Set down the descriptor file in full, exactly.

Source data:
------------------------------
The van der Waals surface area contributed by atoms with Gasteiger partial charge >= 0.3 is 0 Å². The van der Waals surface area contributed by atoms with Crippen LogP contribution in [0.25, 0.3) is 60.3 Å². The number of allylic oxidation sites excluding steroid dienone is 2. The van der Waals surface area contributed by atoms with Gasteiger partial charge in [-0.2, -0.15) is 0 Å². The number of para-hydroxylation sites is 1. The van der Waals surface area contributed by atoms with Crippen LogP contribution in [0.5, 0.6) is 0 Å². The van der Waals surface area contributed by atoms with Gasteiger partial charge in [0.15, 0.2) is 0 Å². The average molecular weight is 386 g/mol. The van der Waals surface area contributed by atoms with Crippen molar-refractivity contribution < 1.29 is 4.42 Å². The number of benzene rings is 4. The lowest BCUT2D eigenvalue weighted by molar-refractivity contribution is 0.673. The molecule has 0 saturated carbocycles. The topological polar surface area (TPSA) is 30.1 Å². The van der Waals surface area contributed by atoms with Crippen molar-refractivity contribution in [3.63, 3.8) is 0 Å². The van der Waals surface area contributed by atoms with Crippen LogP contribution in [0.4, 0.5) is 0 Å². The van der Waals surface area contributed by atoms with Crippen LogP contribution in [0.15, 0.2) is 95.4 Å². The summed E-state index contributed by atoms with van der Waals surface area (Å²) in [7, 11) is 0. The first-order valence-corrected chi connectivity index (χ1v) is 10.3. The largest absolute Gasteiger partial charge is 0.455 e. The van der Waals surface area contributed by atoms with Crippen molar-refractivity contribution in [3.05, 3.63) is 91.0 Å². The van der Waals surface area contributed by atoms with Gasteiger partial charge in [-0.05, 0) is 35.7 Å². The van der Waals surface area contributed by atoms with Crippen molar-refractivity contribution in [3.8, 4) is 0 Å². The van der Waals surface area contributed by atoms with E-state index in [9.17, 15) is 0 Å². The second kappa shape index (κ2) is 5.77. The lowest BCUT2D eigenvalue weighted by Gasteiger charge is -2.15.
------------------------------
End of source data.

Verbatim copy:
The van der Waals surface area contributed by atoms with Gasteiger partial charge >= 0.3 is 0 Å². The van der Waals surface area contributed by atoms with Crippen LogP contribution in [0.25, 0.3) is 60.3 Å². The number of allylic oxidation sites excluding steroid dienone is 2. The van der Waals surface area contributed by atoms with Gasteiger partial charge in [-0.2, -0.15) is 0 Å². The number of para-hydroxylation sites is 1. The van der Waals surface area contributed by atoms with Crippen LogP contribution in [0.5, 0.6) is 0 Å². The van der Waals surface area contributed by atoms with Gasteiger partial charge in [0.15, 0.2) is 0 Å². The average molecular weight is 386 g/mol. The van der Waals surface area contributed by atoms with Crippen molar-refractivity contribution < 1.29 is 4.42 Å². The number of benzene rings is 4. The lowest BCUT2D eigenvalue weighted by molar-refractivity contribution is 0.673. The molecule has 0 saturated carbocycles. The topological polar surface area (TPSA) is 30.1 Å². The van der Waals surface area contributed by atoms with Crippen molar-refractivity contribution in [3.63, 3.8) is 0 Å². The van der Waals surface area contributed by atoms with Crippen LogP contribution in [0.4, 0.5) is 0 Å². The van der Waals surface area contributed by atoms with Crippen LogP contribution in [0.15, 0.2) is 95.4 Å². The summed E-state index contributed by atoms with van der Waals surface area (Å²) in [7, 11) is 0. The first-order valence-corrected chi connectivity index (χ1v) is 10.3. The largest absolute Gasteiger partial charge is 0.455 e. The van der Waals surface area contributed by atoms with Crippen molar-refractivity contribution in [3.05, 3.63) is 91.0 Å². The van der Waals surface area contributed by atoms with Gasteiger partial charge in [-0.05, 0) is 35.7 Å². The van der Waals surface area contributed by atoms with Crippen molar-refractivity contribution in [3.8, 4) is 0 Å². The van der Waals surface area contributed by atoms with E-state index in [9.17, 15) is 0 Å². The second kappa shape index (κ2) is 5.77. The lowest BCUT2D eigenvalue weighted by Gasteiger charge is -2.15.